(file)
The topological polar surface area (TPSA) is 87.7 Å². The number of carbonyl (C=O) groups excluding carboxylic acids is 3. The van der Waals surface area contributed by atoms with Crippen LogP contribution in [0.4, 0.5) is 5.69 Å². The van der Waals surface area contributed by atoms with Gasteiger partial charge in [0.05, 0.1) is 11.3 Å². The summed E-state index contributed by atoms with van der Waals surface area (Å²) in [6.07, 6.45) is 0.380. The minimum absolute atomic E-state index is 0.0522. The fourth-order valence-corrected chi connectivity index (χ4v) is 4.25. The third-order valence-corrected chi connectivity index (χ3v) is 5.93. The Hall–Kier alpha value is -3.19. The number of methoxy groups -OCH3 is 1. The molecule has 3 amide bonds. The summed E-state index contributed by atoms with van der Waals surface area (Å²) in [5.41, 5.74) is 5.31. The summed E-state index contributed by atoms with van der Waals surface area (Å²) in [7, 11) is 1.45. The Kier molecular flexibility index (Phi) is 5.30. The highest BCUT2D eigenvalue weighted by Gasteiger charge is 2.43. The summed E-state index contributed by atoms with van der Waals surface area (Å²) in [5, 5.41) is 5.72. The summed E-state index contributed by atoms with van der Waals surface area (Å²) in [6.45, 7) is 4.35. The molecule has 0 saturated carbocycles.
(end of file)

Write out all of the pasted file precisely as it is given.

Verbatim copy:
The topological polar surface area (TPSA) is 87.7 Å². The number of carbonyl (C=O) groups excluding carboxylic acids is 3. The van der Waals surface area contributed by atoms with Crippen LogP contribution in [0.4, 0.5) is 5.69 Å². The van der Waals surface area contributed by atoms with Gasteiger partial charge in [0.05, 0.1) is 11.3 Å². The summed E-state index contributed by atoms with van der Waals surface area (Å²) in [6.07, 6.45) is 0.380. The minimum absolute atomic E-state index is 0.0522. The fourth-order valence-corrected chi connectivity index (χ4v) is 4.25. The third-order valence-corrected chi connectivity index (χ3v) is 5.93. The Hall–Kier alpha value is -3.19. The number of methoxy groups -OCH3 is 1. The molecule has 3 amide bonds. The summed E-state index contributed by atoms with van der Waals surface area (Å²) in [5.41, 5.74) is 5.31. The summed E-state index contributed by atoms with van der Waals surface area (Å²) in [7, 11) is 1.45. The Kier molecular flexibility index (Phi) is 5.30. The highest BCUT2D eigenvalue weighted by Gasteiger charge is 2.43. The summed E-state index contributed by atoms with van der Waals surface area (Å²) in [5, 5.41) is 5.72. The summed E-state index contributed by atoms with van der Waals surface area (Å²) in [6.45, 7) is 4.35. The molecule has 0 saturated carbocycles.